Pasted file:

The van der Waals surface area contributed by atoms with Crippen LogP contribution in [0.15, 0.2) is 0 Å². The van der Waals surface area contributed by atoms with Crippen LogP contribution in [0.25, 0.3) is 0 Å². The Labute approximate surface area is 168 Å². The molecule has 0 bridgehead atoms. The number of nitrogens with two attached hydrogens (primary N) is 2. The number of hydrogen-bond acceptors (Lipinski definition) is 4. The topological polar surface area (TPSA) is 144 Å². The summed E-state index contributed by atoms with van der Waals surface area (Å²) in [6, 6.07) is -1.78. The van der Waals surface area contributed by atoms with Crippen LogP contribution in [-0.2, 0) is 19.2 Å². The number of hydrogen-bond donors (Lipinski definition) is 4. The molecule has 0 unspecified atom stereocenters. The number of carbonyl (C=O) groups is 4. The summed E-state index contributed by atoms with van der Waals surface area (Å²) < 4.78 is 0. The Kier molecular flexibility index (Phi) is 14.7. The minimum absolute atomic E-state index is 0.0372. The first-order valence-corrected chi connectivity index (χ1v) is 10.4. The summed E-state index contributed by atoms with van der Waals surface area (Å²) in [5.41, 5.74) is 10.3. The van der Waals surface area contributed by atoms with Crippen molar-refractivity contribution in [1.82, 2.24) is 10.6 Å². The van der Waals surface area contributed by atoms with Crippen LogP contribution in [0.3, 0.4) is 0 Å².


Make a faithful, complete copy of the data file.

The van der Waals surface area contributed by atoms with Crippen LogP contribution in [0.15, 0.2) is 0 Å². The van der Waals surface area contributed by atoms with Crippen LogP contribution in [0.25, 0.3) is 0 Å². The Labute approximate surface area is 168 Å². The molecule has 0 bridgehead atoms. The number of nitrogens with two attached hydrogens (primary N) is 2. The number of hydrogen-bond acceptors (Lipinski definition) is 4. The topological polar surface area (TPSA) is 144 Å². The summed E-state index contributed by atoms with van der Waals surface area (Å²) in [6, 6.07) is -1.78. The van der Waals surface area contributed by atoms with Crippen LogP contribution in [-0.2, 0) is 19.2 Å². The number of hydrogen-bond donors (Lipinski definition) is 4. The molecule has 0 unspecified atom stereocenters. The number of carbonyl (C=O) groups is 4. The summed E-state index contributed by atoms with van der Waals surface area (Å²) < 4.78 is 0. The Kier molecular flexibility index (Phi) is 14.7. The minimum absolute atomic E-state index is 0.0372. The first-order valence-corrected chi connectivity index (χ1v) is 10.4. The summed E-state index contributed by atoms with van der Waals surface area (Å²) in [5.41, 5.74) is 10.3. The van der Waals surface area contributed by atoms with Crippen molar-refractivity contribution in [1.82, 2.24) is 10.6 Å². The van der Waals surface area contributed by atoms with Crippen LogP contribution in [0.3, 0.4) is 0 Å².